A significant milestone has been reached in the effort to build a memorial to American service members who participated in Operation Desert Storm and helped liberate Kuwait from the control of Iraqi strongman Saddam Hussein in 1991.
The Commission of Fine Arts recently approved the memorial’s design concept.
“This means that the general form and layout of the memorial has been approved,” Scott Stump, CEO of the Desert Storm Memorial Association, wrote in a letter to supporters in late December.
The memorial is planned for a site near the Vietnam Veterans Memorial in Washington, D.C. Its tentative design would be a half-circle representative of the so-called left hook used by American ground forces to cut off Iraqi troops in the Saudi desert during the conflict.
Secretary of the Commission of Fire Arts Thomas Luebke said the design and approvals process is purposely meticulous.
“I consider very much that this has been a very successful design process so far. It’s yielding a really unique, beautiful design,” Luebke said. “It actually works in a lot of ways, in the physical and in the symbolic.”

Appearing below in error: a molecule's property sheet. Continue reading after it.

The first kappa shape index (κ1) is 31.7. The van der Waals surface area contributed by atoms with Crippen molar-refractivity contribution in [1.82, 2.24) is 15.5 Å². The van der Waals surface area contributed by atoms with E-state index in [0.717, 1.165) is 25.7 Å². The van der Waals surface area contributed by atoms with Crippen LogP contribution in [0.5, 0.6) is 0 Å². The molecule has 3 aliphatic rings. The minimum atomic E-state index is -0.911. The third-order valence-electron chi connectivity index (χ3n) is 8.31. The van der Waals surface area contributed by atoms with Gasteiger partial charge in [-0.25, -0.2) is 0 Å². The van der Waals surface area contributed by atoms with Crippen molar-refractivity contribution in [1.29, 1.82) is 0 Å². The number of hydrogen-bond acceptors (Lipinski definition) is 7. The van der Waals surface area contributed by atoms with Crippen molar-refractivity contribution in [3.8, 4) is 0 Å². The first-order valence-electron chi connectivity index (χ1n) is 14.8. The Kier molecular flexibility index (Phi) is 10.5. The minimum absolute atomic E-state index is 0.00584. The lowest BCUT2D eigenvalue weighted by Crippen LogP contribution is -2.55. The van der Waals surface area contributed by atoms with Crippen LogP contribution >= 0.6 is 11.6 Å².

Enabling legislation for the memorial was signed by President Barack Obama in 2014. President Donald Trump signed the law authorizing its construction near the National Mall in Washington, D.C. in 2017.
“Now the very important work of determining and configuring the detailed commemorative elements kicks into high-gear,” Stump wrote. "Wall textures, bas relief carvings, and sculptural elements are just a few examples of what is under consideration.”
The memorial will be built using private funds. As of Dec. 31, the Desert Storm Memorial Association has raised $9 million of its $40 million goal to construct the memorial.
If all goes well and they are able to raise the funds, the association plans for a groundbreaking and a dedication ceremony in 2021, the 30th anniversary of Desert Shield/Storm.